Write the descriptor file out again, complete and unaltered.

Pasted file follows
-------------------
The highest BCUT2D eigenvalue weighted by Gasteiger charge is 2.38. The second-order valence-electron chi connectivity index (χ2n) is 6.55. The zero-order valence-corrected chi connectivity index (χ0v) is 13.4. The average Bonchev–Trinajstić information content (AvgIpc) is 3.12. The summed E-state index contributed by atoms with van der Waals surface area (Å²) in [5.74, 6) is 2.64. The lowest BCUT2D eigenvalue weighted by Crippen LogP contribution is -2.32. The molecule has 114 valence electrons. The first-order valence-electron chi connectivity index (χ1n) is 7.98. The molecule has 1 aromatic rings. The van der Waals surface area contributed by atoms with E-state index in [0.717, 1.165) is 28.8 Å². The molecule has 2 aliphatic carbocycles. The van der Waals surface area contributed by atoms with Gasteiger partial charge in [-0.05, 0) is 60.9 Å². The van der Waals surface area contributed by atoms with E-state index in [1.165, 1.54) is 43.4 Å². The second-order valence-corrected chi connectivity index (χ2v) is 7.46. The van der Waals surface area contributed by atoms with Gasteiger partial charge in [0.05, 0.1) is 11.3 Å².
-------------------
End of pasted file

The highest BCUT2D eigenvalue weighted by Gasteiger charge is 2.38. The second-order valence-electron chi connectivity index (χ2n) is 6.55. The zero-order valence-corrected chi connectivity index (χ0v) is 13.4. The average Bonchev–Trinajstić information content (AvgIpc) is 3.12. The summed E-state index contributed by atoms with van der Waals surface area (Å²) in [5.74, 6) is 2.64. The lowest BCUT2D eigenvalue weighted by Crippen LogP contribution is -2.32. The molecule has 114 valence electrons. The first-order valence-electron chi connectivity index (χ1n) is 7.98. The molecule has 1 aromatic rings. The van der Waals surface area contributed by atoms with E-state index in [0.717, 1.165) is 28.8 Å². The molecule has 2 aliphatic carbocycles. The van der Waals surface area contributed by atoms with Gasteiger partial charge in [-0.05, 0) is 60.9 Å². The van der Waals surface area contributed by atoms with E-state index in [1.165, 1.54) is 43.4 Å². The second-order valence-corrected chi connectivity index (χ2v) is 7.46. The van der Waals surface area contributed by atoms with Gasteiger partial charge in [0.05, 0.1) is 11.3 Å².